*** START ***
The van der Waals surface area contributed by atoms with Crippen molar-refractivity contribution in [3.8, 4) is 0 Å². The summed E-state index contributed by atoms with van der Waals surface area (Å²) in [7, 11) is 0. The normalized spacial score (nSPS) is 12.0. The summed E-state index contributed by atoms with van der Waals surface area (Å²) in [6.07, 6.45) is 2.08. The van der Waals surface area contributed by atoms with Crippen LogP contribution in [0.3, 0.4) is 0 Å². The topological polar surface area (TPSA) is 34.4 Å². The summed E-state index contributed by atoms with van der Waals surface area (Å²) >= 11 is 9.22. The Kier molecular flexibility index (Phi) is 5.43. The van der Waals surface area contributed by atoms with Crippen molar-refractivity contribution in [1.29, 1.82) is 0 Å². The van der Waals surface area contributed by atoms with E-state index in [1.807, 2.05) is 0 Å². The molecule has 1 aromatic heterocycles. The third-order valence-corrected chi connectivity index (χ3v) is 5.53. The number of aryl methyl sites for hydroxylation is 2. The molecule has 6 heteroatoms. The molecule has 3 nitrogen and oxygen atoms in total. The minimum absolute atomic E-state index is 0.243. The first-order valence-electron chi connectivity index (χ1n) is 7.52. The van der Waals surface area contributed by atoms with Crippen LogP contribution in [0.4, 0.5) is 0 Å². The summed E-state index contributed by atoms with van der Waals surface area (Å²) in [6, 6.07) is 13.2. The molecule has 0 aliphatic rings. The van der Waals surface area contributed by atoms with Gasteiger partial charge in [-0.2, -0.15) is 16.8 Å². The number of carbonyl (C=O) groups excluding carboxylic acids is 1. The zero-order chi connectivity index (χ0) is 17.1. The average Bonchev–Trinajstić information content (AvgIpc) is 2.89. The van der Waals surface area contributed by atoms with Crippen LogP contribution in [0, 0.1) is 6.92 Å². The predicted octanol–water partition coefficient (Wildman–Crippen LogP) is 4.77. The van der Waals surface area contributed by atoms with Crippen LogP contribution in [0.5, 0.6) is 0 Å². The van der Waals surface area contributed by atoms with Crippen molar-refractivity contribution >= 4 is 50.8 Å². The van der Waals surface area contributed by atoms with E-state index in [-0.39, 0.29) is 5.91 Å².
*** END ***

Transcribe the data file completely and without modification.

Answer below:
The van der Waals surface area contributed by atoms with Crippen molar-refractivity contribution in [3.8, 4) is 0 Å². The summed E-state index contributed by atoms with van der Waals surface area (Å²) in [7, 11) is 0. The normalized spacial score (nSPS) is 12.0. The summed E-state index contributed by atoms with van der Waals surface area (Å²) in [6.07, 6.45) is 2.08. The van der Waals surface area contributed by atoms with Crippen LogP contribution in [0.3, 0.4) is 0 Å². The topological polar surface area (TPSA) is 34.4 Å². The summed E-state index contributed by atoms with van der Waals surface area (Å²) >= 11 is 9.22. The Kier molecular flexibility index (Phi) is 5.43. The van der Waals surface area contributed by atoms with Crippen molar-refractivity contribution in [1.29, 1.82) is 0 Å². The van der Waals surface area contributed by atoms with E-state index in [1.807, 2.05) is 0 Å². The molecule has 1 aromatic heterocycles. The third-order valence-corrected chi connectivity index (χ3v) is 5.53. The number of aryl methyl sites for hydroxylation is 2. The molecule has 6 heteroatoms. The molecule has 3 nitrogen and oxygen atoms in total. The minimum absolute atomic E-state index is 0.243. The first-order valence-electron chi connectivity index (χ1n) is 7.52. The van der Waals surface area contributed by atoms with Crippen LogP contribution in [0.4, 0.5) is 0 Å². The summed E-state index contributed by atoms with van der Waals surface area (Å²) in [6, 6.07) is 13.2. The molecule has 0 aliphatic rings. The van der Waals surface area contributed by atoms with Gasteiger partial charge in [-0.2, -0.15) is 16.8 Å². The number of carbonyl (C=O) groups excluding carboxylic acids is 1. The zero-order chi connectivity index (χ0) is 17.1. The average Bonchev–Trinajstić information content (AvgIpc) is 2.89. The van der Waals surface area contributed by atoms with Crippen LogP contribution in [0, 0.1) is 6.92 Å². The predicted octanol–water partition coefficient (Wildman–Crippen LogP) is 4.77. The van der Waals surface area contributed by atoms with Crippen LogP contribution in [0.5, 0.6) is 0 Å². The van der Waals surface area contributed by atoms with Crippen molar-refractivity contribution >= 4 is 50.8 Å². The van der Waals surface area contributed by atoms with E-state index in [-0.39, 0.29) is 5.91 Å².